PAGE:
USA Oui! Bush Non! | The Nation


USA Oui! Bush Non!

  • Share
  • Decrease text size Increase text size

In September, when dismay over a growing rift between America and Europe was rife, the German Marshall Fund of the United States and the Chicago Council on Foreign Relations published the results of an ambitious transatlantic survey. Americans and the citizens of six European countries (Britain, France, Germany, Italy, the Netherlands and Poland) were asked about Iraq, foreign policy and one another. You'd never know it judging by the policies of their leaders, but the views and priorities of the United States and Continental populations were remarkably similar. Approximately half of both surveyed populations named global warming as a major threat to national security. (Seventy percent of Americans surveyed said the United States should sign the Kyoto Protocol even when a possible negative impact on the domestic economy was cited; and 65 percent supported US participation in the International Criminal Court even when the possibility of trumped-up charges brought against US soldiers was mentioned.) Support to strengthen the UN stood in the high seventies on both sides, and there was majority support for strengthening institutions like the WTO and NATO. Also, the citizens of these European nations think rather well of Americans. They gave America a favorability rating of sixty-four out of a hundred, just six points below that of the EU. And conversely, nearly 80 percent of Americans surveyed supported strong EU leadership in world affairs.

Eric Alterman would like to thank the Investigative Fund of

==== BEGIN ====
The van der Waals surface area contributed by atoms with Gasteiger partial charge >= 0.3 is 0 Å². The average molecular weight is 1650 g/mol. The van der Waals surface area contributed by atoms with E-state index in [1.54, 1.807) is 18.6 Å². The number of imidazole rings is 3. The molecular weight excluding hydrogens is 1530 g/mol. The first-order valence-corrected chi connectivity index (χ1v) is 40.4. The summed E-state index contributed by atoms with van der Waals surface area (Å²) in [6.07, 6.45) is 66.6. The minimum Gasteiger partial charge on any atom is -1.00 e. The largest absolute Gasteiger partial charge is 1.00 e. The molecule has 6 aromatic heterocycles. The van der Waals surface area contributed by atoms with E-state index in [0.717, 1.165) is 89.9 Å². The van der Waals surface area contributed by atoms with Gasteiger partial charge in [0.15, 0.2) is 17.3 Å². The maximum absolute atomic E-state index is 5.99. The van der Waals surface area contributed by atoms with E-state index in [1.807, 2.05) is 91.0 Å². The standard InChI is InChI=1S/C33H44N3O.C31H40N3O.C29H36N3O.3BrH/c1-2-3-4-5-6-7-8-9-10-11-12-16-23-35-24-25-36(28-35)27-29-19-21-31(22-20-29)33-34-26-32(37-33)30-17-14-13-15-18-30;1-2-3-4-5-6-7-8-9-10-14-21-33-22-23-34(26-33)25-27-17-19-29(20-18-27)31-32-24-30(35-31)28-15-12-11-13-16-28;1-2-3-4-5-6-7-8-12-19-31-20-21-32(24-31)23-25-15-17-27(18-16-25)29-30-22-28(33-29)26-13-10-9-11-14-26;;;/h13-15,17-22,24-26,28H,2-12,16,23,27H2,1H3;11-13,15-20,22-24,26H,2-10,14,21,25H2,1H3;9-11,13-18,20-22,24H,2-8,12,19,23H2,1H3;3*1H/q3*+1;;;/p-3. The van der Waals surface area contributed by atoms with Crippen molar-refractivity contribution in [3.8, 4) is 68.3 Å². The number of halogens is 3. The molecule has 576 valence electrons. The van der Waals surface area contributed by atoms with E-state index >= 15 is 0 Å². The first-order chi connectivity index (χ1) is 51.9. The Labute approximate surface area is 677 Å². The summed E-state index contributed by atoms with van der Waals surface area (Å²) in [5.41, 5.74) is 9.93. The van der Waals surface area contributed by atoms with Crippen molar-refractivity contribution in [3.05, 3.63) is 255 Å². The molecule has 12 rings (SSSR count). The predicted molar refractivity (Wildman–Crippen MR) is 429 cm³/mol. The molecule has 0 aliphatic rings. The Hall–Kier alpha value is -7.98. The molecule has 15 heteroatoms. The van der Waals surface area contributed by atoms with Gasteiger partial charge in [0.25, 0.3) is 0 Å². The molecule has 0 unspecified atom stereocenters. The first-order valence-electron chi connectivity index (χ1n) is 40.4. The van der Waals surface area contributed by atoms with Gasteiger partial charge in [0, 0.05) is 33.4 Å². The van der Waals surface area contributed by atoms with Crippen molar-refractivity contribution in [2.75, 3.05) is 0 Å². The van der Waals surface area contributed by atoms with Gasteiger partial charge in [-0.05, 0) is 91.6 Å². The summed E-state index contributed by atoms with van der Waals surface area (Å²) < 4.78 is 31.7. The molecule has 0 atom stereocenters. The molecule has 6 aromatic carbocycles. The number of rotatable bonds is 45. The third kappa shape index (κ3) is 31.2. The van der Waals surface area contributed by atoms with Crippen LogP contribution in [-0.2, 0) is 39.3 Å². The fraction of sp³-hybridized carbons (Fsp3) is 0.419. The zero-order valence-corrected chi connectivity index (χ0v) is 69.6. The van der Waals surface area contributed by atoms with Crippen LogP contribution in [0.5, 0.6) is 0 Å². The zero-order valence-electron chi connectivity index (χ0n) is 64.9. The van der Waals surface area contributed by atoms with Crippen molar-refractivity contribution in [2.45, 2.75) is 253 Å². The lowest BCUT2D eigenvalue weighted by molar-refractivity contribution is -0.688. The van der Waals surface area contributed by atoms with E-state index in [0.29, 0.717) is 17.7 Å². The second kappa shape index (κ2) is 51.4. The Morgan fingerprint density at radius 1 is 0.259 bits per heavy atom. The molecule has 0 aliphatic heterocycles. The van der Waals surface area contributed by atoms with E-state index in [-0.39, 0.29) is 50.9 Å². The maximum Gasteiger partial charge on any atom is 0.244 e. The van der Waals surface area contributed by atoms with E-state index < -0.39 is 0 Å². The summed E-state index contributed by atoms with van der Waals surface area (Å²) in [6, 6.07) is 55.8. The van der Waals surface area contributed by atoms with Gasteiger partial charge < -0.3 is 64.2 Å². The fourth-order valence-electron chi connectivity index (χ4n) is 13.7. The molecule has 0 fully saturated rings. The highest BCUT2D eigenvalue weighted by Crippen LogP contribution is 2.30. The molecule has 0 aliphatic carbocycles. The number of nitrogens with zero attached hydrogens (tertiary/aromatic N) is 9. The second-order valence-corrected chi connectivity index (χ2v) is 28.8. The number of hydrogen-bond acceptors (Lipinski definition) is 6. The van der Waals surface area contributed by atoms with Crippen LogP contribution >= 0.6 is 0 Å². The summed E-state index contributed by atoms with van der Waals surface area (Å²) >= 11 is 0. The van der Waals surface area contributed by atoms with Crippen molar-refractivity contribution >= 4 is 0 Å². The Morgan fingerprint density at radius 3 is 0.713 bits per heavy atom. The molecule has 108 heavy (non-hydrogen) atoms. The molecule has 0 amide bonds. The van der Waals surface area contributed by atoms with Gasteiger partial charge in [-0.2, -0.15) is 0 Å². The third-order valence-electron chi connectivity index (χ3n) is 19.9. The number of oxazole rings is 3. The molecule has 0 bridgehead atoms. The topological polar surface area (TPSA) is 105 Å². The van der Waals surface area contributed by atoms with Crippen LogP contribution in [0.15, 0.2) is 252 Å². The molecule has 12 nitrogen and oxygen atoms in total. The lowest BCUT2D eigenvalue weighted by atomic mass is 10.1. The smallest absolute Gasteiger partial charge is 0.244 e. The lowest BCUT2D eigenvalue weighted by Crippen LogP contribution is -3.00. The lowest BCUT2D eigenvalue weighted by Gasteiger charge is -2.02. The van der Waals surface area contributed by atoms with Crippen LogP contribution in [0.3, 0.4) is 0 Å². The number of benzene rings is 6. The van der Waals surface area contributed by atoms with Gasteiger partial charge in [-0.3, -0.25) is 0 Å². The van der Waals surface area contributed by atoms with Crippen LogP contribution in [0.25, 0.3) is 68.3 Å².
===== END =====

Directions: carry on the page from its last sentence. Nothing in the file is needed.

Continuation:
the Nation Institute and the German Marshall Fund (US) for their
financial support of his research in Europe.

CORRECTION: Alessandro Portelli is
the correct name of the professor of American literature at the
University of Rome. Jürgen Habermas is, of course, a philosopher of
the Frankfurt School (as Alterman originally wrote), who is also
affiliated with Frankfurt University.

About the Author

Eric Alterman
Eric Alterman
Eric Alterman is a Distinguished Professor of English, Brooklyn College, City University of New York, and Professor of...

Also by the Author

This week's Altercation includes reviews of the Jazz at Lincoln Center Orchestra's tributes to music icons and the darkly comedic Broadway hit Hand To God.

Bryan Burrough’s new book should lead us to ask why extremists are so frequently able to hijack movements fighting for social justice.

Where the contrast is greatest between Europeans and Americans is in their views of the US government itself.* (See footnote) As the survey authors note, "In contrast with people in most other countries, a solid majority of Americans surveyed think the United States takes into account the interests of other countries when making international policy." Yet with the exception of Germany, majorities of Europeans believe that George W. Bush makes decisions based entirely on US interests, with no regard for the rest of the world, according to the Pew survey.

Writing in the AEI symposium, Washington pundit Jonathan Rauch views the polling evidence described above and announces, "The real problem is European elites." But he is exactly wrong. If you look at the numbers above, the views of European elites comport quite consistently with those of both their own and the American publics. It is not the European elites who are the problem. It is ours.